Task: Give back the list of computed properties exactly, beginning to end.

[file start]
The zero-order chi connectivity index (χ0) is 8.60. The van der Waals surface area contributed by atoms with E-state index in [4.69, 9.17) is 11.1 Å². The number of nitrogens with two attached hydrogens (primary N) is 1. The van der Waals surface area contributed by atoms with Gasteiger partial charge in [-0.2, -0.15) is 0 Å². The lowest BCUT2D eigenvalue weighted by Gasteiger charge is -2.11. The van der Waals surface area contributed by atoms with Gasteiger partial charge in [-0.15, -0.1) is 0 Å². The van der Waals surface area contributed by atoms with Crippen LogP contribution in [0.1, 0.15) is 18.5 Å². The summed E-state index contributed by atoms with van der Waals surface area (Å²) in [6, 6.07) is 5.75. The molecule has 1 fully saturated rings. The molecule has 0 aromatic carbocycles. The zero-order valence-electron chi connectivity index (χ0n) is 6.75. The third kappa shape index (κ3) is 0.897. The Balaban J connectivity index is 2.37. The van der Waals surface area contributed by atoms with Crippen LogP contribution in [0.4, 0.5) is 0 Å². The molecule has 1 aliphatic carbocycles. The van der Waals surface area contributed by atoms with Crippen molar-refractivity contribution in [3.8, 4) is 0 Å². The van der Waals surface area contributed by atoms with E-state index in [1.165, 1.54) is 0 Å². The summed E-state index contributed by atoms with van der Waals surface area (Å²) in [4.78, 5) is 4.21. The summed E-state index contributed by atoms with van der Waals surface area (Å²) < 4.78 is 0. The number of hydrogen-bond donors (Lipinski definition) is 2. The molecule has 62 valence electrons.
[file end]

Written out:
The zero-order chi connectivity index (χ0) is 8.60. The van der Waals surface area contributed by atoms with E-state index in [4.69, 9.17) is 11.1 Å². The number of nitrogens with two attached hydrogens (primary N) is 1. The van der Waals surface area contributed by atoms with Gasteiger partial charge in [-0.2, -0.15) is 0 Å². The lowest BCUT2D eigenvalue weighted by Gasteiger charge is -2.11. The van der Waals surface area contributed by atoms with Gasteiger partial charge in [-0.15, -0.1) is 0 Å². The van der Waals surface area contributed by atoms with Crippen LogP contribution in [0.1, 0.15) is 18.5 Å². The summed E-state index contributed by atoms with van der Waals surface area (Å²) in [6, 6.07) is 5.75. The molecule has 1 fully saturated rings. The molecule has 0 aromatic carbocycles. The zero-order valence-electron chi connectivity index (χ0n) is 6.75. The third kappa shape index (κ3) is 0.897. The Balaban J connectivity index is 2.37. The van der Waals surface area contributed by atoms with Crippen LogP contribution in [0.4, 0.5) is 0 Å². The molecule has 1 aliphatic carbocycles. The van der Waals surface area contributed by atoms with Crippen molar-refractivity contribution in [3.8, 4) is 0 Å². The van der Waals surface area contributed by atoms with E-state index in [1.165, 1.54) is 0 Å². The summed E-state index contributed by atoms with van der Waals surface area (Å²) in [4.78, 5) is 4.21. The summed E-state index contributed by atoms with van der Waals surface area (Å²) < 4.78 is 0. The number of hydrogen-bond donors (Lipinski definition) is 2. The molecule has 62 valence electrons.